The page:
Benzene

Benzene is an organic chemical, one of the aromatic hydrocarbons. It is essentially colorless and has a slightly sweet odor. It is highly flammable. It dissolves easily in water and evaporates quickly at room temperature. It boils at 176 degrees F.

Natural sources of benzene include volcanoes and forest fires. Benzene is also a natural part of crude oil, gasoline and cigarette smoke. Some industries use benzene to make other chemicals that are used to make plastics, resins, nylon and synthetic fibers. Benzene is also used to make some types of lubricants and pesticides. Benzene can cause cells not to work correctly, leading to conditions such as anemia. It can damage the immune system by changing blood levels of antibodies and causing the loss of white blood cells.

An ingredient of gasoline, benzene is found in groundwater contaminated by leaking underground fuel storage tanks, or in surface water subject to fuel spills. Gasoline contains a bit less than 1% benzene. Produced from coal or petroleum (usually the latter), Benzene ranks among the top 20 chemicals in production volume. Used to make solvents, detergents, plastics, resins, paint and many other products.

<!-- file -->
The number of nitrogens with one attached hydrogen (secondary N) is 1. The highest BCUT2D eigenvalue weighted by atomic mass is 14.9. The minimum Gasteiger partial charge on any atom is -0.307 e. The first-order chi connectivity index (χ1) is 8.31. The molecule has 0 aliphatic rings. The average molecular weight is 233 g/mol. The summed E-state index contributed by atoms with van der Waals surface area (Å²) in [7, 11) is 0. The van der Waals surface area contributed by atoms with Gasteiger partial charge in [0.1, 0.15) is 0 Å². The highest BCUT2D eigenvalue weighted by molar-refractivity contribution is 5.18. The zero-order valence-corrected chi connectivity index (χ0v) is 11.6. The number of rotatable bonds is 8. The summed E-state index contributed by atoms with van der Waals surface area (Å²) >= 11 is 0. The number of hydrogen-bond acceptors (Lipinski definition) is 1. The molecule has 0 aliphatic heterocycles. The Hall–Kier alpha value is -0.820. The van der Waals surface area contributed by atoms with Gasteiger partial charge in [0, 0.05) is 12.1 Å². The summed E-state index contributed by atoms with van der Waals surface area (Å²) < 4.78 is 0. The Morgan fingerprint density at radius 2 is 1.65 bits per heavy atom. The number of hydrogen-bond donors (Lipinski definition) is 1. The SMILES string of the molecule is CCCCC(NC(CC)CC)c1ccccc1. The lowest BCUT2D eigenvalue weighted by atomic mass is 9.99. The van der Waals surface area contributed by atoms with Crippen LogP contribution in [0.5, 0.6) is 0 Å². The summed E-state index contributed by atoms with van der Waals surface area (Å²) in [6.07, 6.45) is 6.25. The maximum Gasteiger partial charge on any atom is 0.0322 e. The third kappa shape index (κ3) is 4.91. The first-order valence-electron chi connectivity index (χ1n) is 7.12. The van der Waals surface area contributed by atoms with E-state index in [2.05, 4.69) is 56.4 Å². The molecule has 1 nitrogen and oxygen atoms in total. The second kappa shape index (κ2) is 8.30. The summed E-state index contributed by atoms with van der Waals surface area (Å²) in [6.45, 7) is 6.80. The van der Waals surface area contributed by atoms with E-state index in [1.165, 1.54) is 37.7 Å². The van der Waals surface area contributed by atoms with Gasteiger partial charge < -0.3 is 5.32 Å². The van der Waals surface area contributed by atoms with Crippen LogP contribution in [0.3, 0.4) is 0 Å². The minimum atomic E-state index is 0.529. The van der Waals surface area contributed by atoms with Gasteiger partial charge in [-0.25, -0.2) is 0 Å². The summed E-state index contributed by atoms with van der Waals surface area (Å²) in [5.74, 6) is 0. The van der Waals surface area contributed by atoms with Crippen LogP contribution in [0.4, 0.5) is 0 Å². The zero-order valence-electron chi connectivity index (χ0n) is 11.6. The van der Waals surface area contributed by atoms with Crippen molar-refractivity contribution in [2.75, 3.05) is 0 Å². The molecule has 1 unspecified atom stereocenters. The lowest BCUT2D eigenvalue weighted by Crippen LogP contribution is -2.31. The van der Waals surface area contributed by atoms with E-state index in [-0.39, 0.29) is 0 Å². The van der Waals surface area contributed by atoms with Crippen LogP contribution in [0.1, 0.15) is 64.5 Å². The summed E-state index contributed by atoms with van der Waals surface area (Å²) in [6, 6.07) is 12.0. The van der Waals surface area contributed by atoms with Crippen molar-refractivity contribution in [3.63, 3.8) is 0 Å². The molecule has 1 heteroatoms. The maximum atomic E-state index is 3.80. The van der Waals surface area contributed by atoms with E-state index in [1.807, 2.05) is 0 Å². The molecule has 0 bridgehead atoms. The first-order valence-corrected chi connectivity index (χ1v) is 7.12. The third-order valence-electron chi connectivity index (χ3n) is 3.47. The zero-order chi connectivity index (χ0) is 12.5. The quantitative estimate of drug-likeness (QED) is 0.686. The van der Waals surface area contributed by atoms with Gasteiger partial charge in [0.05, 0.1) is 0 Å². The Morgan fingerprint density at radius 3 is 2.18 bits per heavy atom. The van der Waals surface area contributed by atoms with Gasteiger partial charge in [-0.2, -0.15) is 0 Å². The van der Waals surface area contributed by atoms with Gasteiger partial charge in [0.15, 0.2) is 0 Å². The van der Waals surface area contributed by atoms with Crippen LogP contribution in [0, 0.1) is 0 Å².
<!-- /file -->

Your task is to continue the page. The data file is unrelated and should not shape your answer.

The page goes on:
Tobacco smoke contains benzene as does burning PVC.

Benzene is a carinogen in humans, plus long exposure to high levels in air causes leukemia. People who are exposed over long periods in their workplace are most at risk.

Drinking water or eating food containing high levels of benzene can cause, vomiting, dizziness, or even death.

The EPA regulates benzene. The MCL for benzene in water is 0.005 mg/L (5 ppb).
Water treatment: Benzene can be removed by adsorption with granular activated carbon. It can also be treated by ozonation.


Sources: US EPA, US Occupational Safety and Health Administration, US Centers for Disease Control and Prevention, Clean Water Partners. Water Technology Volume 32, Issue 4 - April 2009